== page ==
Thus passed the opening day of the insurrection. Fighting of a desultory character took place in the Zocala, the great central square or plaza in the center of the city upon which the National Palace fronts. But the insurgents found themselves much too few to dislodge the government forces, and the first day ended with the opponents firmly intrenched in their strongholds and the result of the insurrection very doubtful. The President was fully confident of his ability to put down the revolt and assured the people to that effect, saying that the situation would be soon under full control. Yet despite such assurance the terror in the city must have been extreme and many of the people in a pitiable state of panic. War in the heart of a crowded city is at the best a frightful event, and the apprehension of the citizens, especially those with anything to lose, was undoubtedly very great.
The following day passed with no important change in the situation. No one was abroad, for life was not safe in the streets and the inhabitants kept closely under cover. As for business, it had utterly ceased, the places of business remaining closed. Henry Lane Wilson, the United States ambassador, warned all Americans to seek places of safety, and the embassy was crowded with American and other refugees. President Madero and General Diaz were alike hopeful, or professed to be, Diaz occupying himself with drilling his troops in the arsenal and strengthening his defenses, while Madero made preparations for an assault upon the rebel strongholds. Such was the situation at the close of the second day. Up to this time the losses had been about 200 in killed and wounded, the rebels having suffered most severely.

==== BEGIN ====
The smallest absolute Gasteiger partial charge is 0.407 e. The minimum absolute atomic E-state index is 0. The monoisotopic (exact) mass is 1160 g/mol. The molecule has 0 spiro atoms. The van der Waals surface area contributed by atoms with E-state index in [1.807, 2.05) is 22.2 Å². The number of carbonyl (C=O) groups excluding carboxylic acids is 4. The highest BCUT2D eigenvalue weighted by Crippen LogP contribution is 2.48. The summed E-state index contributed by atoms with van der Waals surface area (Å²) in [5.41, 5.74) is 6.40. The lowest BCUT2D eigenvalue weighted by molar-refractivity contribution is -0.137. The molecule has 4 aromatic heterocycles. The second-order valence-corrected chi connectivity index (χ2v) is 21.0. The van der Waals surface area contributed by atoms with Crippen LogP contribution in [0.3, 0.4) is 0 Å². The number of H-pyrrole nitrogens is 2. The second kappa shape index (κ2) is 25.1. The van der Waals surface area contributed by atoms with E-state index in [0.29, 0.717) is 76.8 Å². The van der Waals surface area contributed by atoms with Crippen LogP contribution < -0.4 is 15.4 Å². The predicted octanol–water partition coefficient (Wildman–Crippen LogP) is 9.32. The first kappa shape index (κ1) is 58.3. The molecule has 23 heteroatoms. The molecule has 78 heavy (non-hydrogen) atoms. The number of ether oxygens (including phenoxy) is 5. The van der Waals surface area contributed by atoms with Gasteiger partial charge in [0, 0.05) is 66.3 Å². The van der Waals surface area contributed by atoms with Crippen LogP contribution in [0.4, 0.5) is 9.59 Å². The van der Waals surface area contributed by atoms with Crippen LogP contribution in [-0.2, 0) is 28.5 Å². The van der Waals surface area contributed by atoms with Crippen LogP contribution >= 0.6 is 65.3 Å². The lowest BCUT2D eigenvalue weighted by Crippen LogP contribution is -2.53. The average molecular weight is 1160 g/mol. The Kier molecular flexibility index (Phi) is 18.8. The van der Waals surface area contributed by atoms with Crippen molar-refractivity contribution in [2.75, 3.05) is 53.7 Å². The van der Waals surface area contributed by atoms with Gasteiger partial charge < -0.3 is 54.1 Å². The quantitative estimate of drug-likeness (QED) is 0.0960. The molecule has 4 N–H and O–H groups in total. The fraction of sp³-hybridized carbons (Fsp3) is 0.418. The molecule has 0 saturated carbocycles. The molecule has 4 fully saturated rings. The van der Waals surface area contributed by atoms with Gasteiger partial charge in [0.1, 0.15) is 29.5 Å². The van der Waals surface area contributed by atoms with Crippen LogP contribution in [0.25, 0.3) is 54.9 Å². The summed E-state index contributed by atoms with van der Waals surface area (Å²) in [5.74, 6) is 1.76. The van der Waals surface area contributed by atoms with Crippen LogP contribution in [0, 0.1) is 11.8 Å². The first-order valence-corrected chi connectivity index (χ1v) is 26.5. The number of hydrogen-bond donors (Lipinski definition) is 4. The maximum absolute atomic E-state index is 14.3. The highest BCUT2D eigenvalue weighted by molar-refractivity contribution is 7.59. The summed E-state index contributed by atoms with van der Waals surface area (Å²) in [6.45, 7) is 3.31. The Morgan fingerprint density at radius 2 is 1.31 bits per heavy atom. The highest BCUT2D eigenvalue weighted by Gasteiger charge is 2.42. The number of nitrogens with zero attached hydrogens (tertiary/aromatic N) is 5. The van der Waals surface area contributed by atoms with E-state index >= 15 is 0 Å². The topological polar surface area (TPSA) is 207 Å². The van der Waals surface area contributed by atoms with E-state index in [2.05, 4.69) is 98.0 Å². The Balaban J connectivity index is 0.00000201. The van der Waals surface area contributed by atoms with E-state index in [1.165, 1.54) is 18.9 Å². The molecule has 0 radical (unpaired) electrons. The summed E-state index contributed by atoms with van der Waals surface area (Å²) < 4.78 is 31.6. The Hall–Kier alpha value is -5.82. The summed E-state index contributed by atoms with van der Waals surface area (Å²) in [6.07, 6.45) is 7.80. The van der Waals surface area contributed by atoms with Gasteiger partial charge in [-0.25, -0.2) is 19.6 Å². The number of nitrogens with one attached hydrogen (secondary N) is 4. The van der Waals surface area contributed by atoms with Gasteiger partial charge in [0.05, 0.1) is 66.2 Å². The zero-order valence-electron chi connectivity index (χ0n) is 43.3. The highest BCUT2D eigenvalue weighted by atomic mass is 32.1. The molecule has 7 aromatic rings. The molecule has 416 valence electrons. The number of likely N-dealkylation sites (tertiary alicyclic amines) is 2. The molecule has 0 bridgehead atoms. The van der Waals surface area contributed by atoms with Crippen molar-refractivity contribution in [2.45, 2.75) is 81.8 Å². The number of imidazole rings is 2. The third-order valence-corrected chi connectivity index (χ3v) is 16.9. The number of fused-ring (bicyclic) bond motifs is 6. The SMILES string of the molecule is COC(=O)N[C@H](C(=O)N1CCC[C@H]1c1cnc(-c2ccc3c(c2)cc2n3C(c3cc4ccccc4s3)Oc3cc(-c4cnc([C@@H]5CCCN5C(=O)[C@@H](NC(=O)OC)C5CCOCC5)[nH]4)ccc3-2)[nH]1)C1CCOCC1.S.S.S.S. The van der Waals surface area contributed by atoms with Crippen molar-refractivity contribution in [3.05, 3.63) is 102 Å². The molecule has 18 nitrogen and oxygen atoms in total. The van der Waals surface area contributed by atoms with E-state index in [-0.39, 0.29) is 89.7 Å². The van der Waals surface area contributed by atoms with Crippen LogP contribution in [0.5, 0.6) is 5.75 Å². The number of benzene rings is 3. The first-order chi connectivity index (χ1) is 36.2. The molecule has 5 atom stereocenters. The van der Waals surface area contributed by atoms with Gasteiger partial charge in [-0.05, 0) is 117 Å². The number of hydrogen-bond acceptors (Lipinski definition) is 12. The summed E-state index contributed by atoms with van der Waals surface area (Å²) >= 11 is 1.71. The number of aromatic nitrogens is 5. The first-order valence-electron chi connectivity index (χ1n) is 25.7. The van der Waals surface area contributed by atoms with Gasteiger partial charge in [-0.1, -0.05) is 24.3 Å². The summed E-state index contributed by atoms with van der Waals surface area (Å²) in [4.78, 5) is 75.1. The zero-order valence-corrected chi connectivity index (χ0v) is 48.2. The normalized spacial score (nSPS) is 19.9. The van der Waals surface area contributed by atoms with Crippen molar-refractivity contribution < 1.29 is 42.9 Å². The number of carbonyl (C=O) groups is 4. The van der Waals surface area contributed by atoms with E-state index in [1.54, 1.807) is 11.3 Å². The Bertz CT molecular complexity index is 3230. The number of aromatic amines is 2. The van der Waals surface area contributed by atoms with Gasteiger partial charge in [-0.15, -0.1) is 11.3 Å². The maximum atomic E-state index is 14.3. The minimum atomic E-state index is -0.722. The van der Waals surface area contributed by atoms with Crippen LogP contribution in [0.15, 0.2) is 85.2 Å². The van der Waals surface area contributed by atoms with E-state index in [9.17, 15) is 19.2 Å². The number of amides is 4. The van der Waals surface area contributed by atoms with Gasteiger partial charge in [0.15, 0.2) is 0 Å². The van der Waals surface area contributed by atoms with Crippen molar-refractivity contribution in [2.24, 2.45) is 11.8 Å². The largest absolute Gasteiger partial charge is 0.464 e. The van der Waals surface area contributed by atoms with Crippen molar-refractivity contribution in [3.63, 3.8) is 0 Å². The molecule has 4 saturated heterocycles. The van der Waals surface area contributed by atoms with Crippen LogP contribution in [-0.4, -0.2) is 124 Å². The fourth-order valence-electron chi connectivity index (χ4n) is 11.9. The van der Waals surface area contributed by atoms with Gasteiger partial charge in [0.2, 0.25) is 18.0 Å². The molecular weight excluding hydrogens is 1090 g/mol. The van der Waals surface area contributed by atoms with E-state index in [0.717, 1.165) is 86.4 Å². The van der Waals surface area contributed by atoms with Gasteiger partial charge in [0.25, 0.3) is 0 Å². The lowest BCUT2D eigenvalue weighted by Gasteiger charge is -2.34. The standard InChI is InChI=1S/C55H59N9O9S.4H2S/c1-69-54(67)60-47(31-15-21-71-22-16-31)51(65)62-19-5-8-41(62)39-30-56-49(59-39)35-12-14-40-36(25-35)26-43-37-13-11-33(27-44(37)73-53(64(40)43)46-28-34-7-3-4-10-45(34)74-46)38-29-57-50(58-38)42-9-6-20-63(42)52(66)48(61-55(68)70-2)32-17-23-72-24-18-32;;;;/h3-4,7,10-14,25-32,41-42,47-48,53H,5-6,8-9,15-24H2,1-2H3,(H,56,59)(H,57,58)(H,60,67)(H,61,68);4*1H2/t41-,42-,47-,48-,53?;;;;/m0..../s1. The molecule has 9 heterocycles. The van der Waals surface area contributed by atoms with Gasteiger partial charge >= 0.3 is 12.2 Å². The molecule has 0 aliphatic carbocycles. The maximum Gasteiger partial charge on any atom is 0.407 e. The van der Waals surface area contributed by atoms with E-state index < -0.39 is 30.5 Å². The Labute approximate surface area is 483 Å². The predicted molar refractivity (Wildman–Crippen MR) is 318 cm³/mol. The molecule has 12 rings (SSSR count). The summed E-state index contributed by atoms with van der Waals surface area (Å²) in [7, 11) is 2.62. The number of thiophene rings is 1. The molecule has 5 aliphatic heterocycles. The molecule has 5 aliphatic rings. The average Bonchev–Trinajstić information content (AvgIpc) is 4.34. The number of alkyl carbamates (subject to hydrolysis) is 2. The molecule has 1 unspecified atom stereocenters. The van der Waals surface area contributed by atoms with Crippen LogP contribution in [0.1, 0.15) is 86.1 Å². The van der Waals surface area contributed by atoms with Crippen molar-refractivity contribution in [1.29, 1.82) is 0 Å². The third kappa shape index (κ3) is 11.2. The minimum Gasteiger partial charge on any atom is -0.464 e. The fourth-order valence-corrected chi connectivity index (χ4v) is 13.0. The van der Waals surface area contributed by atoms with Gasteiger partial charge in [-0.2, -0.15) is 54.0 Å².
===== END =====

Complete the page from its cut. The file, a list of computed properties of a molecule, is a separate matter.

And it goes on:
This waiting situation was broken on the 11th, both sides coming vigorously into action and desperate fighting taking place. Diaz and Madero had alike extended their lines, with the result of bringing their forces into collision, while the heavy guns came actively into play. Balderas Street, one of the main avenues of the city, was the scene of the heaviest fighting, a fierce artillery battle taking place here and cannon balls sweeping the street. The two forces were only a few blocks apart and the exploding shells did terrible damage alike to life and property. The loss of life was not confined to the fighting forces, many non-combatants being killed, while some of the finest buildings in the city were ruined by the incessant and deadly shell fire.
Apprehension was not confined to Mexico, but extended to the United States, in view of the fact that many American citizens resided in the Mexican capital. President Taft held a midnight session of the Cabinet, orders were issued for the immediate despatch of warships to Mexican ports, and troops were sent in haste to Galveston, to be ready in case of need. Intervention by the United States was widely debated by press and people, but the President announced that no such drastic action was contemplated and publicly declared that no extreme measure would be taken or considered unless special hostilities against Americans should be threatened.
The Mexicans are very expert at the sort of guerilla warfare shown here, and are well supplied with arms and ammunition, so that it is very difficult to gain a decided advantage over them.
During the succeeding three days the cannonading continued at frequent intervals. Yet though the firing was at times incessant there was little loss of life, the troops acting from points of vantage and the people remaining in concealment. The damage to property, however, continued serious, and immense injury in this direction was done. Step by step the rebel lines were extended. Diaz finally took possession of the building of the Young Men's Christian Association, a point of vantage which enabled him to open fire with his heavy guns on the National Palace, about a mile distant. His marksmen also appeared to be more skilful than those of his opponents, and this aided him greatly in making the gradual advance above mentioned. Yet Madero, though he had so far failed to dislodge the rebels, continued hopeful of final success. To those who suggested that it might be advisable for him to resign, he replied that before he would give up the office to which he had been elected by the free votes of the people he would die.